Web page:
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Parkour: The new and exciting fitness mantra

Bored of monotonous fitness exercises? Is jogging too mainstream for you? Then perhaps you should try parkour, a new training discipline that takes its origins from obstacle courses used in the military.

What’s so special about parkour? For starters, you use your surroundings, not just your body, to move. Roll, vault, jump and climb your way to the destination. Parkour has been described as an innovative way for humans to interact with their physical environment and rediscover the fitness of prehistoric mankind.

Getting fit with parkour

Getting fit with parkour

Founding fathers: The men who trained differently

Parkour was born through Raymond Belle and later evolved through his son David. Raymond Belle was born in Vietnam in 1939 to a French doctor and a Vietnamese mother. During the first Indo-China war, Raymond was separated from his parents and sent to a French military orphanage while aged just seven. As the years went by, he used intensive physical training as a source of strength to get through his difficult childhood. Apart from using the obstacle courses present at the orphanage, Raymond would sneak out at night to run and climb trees to improve his endurance and flexibility.

Later on, his son David would pick up this intense ‘survival’ form of training. Growing up, David was dissatisfied with the sports in his school and the local athletics club. Discussions with his father led him to realize that he wanted to undergo a training program that would be useful in real life, rather than learn how to kick a ball or learn certain kind of movements in an indoor gym.

The term ‘parkour’ actually comes from the French phrase ‘Le parcours’ (from ‘parcours du combattant’, the classic obstacle-course method of military training) that was passed down to David from his father.

David dropped school and pursued parkour full time, and was joined by several friends along the way. In the late 1990s his brother sent videotapes of David’s training exercises to a local French TV channel and this sparked the visibility and popularity that parkour has today.

Philosophy and techniques

Parkour is essentially a free style art. There are no rules and it is usually non-competitive in nature. Parkour is more about personal freedom and expression and overcoming physical barriers. Instead of running laps around a track, you are navigating yourself through your city.

Parkour is often thought to have special significance in urban spaces. It’s a way of not being confined to the fixed ‘concreteness’ of the city with all its streets and buildings. With parkour you move any way you want; this provides an outlet for creative individualism.

Parkour involves using objects around to you to sustain your forward momentum. A good example is the use of rolling motion. When jumping down from a high location, instead of just trying to balance yourself on two feet while landing, parkour recommends that you roll as you hit the ground. The rolling motion helps to better sustain the impact or shock one feels as we land. And it also helps you to continue to move quickly, without the need to stop and start again.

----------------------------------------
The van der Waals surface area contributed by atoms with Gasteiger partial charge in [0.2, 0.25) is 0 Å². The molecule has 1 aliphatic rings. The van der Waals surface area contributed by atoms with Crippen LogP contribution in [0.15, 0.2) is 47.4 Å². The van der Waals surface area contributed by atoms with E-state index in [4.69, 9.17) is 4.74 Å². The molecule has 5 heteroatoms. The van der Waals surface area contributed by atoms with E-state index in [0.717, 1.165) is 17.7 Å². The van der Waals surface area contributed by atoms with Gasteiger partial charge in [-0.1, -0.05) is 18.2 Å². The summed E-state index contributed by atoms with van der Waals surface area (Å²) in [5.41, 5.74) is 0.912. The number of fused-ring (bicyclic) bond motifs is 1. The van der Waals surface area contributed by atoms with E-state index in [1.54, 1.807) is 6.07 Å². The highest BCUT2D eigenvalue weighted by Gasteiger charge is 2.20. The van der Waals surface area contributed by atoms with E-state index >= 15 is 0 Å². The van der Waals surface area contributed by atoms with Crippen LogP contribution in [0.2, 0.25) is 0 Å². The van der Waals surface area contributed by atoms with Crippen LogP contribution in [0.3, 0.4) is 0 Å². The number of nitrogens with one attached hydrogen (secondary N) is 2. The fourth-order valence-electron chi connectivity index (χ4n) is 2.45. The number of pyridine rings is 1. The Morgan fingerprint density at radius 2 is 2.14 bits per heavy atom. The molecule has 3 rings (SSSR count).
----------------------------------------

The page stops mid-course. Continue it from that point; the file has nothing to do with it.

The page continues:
Another instance of parkour is vaulting over an obstacle in your path rather than jumping over it or moving around it.

Vaulting over an obstacle

Vaulting over an obstacle

Sebastien Foucan was one of the people who practised parkour with David Belle at the onset. He then developed his own derivative of parkour called free running. Free running is more of a martial arts form, and involves movements which are more acrobatic than parkour.

The language of parkour

Parkour has developed its own interesting jargon. A person who practises it is called either a traceur or traceuse, both coming from the French word for ‘trace’. The idea behind this is that you’re basically tracing your own path. A meeting of traceurs is called a ‘jam’. It often involves trainers from different cities that come together and practise for a long period of time. This could range from several hours to a few days.

Parkour in popular culture

Parkour clearly has entertainment value in terms of drawing spectators and hence has been utilized in many action films and video games. David Belle was in fact hired to be one of the stunt coordinators in the film Prince of Persia: The Sands of Time. Meanwhile, Sebastien Foucan utilized his free running skills when he acted in the opening chase sequence of Casino Royale. Interestingly, after Casino Royale, several military forces including the United States Marines and the British Royal Marines hired parkour specialists to train some of their troops.

Free running is also used for character movement in the popular Assassin’s Creed series of video games. Most recently, Belle demonstrated his parkour skills in the movie ‘Brick Mansions’, starring alongside the late Paul Walker.

David Belle speaking to the media

David Belle speaking to the media

Parkour near uou?

The global presence of parkour has been expanding. In Hyderabad, the Greater Hyderabad Adventure Club (GHAC) in association with a group called Team Karma offers parkour classes. The participants are taught strength building techniques needed for parkour as wells as the basic parkour movements like rolling, swinging and vaulting.

Parkour is clearly a changing art form and has proved to be a unique and interesting training regime that is gaining presence in places around the world. And the best part is that you define how you want to do it!

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